Nominee Service and Anonymous Owners
I often get calls from people wanting to incorporate in Nevada because they’ve been told that Nevada allows anonymity for business owners, usually through what’s called a nominee service.
Because this is a HUGE risk for businesses, I need to clear this up.
Nevada does not provide anonymity for business owners. When you form an entity, you are required to disclose the names of the manager or members if an LLC or officers if a corporation. This information is published on the Nevada Secretary of State’s website.
Some companies will provide what’s called “nominee service” where the company lists itself as the manager/member/officer to provide the actual business owners with privacy. Notably, no law firm that I can find will provide this service.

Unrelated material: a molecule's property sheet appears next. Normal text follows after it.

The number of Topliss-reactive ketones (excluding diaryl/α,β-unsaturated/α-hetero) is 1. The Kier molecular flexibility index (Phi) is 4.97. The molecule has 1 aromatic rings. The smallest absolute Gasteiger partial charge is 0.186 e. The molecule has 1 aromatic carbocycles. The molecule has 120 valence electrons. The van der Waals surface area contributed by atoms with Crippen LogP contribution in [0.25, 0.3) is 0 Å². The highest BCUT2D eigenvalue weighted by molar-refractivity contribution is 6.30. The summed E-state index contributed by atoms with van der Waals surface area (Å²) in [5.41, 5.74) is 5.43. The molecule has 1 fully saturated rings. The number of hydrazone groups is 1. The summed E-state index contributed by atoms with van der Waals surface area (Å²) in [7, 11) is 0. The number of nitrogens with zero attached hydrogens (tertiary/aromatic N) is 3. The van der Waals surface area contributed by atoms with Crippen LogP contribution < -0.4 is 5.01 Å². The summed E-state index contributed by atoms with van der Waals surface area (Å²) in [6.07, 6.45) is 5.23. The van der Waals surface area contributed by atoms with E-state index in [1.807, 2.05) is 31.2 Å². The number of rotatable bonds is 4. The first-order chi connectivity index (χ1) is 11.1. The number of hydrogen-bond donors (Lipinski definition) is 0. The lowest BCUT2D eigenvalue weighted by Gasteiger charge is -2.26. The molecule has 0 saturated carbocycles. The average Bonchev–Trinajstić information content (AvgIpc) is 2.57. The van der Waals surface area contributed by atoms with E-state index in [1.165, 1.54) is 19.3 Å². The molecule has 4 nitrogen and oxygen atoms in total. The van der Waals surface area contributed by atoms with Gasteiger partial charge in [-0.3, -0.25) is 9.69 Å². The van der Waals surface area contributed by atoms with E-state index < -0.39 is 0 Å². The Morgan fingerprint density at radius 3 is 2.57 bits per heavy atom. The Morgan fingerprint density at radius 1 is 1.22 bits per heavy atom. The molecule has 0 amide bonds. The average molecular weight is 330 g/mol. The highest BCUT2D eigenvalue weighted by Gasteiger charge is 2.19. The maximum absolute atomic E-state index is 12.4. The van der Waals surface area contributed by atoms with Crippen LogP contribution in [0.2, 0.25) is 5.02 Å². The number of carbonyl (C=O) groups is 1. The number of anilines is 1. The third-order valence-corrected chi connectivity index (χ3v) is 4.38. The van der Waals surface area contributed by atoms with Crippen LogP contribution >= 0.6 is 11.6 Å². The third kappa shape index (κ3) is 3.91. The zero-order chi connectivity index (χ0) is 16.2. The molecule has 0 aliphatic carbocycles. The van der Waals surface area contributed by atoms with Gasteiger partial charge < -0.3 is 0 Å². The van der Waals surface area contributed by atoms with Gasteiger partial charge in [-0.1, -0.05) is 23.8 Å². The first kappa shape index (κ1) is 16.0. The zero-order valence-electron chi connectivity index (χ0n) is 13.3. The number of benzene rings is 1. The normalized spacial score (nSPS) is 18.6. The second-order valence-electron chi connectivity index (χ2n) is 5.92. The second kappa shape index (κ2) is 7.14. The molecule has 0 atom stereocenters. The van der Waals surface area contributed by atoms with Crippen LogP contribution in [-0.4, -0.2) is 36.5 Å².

Appointing a nominee is DANGEROUS. Here’s why:
There is a concept in the law called “apparent authority” which means a company can be bound by the acts of an agent if the person on the other side of the transaction reasonably believed the agent had the authority to act on the business’s behalf.
When you appoint a nominee, they are listed in the public record as, at a minimum, a manager of your company. This means the nominee could sign a contract on behalf of the company and that contract could be enforced because one could reasonably believe that the nominee was authorized to enter into the transaction. It doesn’t matter whether the nominee actually had authority; what matters is what an outside person looking at the situation might think.
Therefore, if you’re researching the benefits of an “anonymous LLC” or a nominee service, keep in mind the concept of apparent authority. Realize that if you appoint a nominee, you put your business at risk for anything that nominee might decide to do as an agent of your business.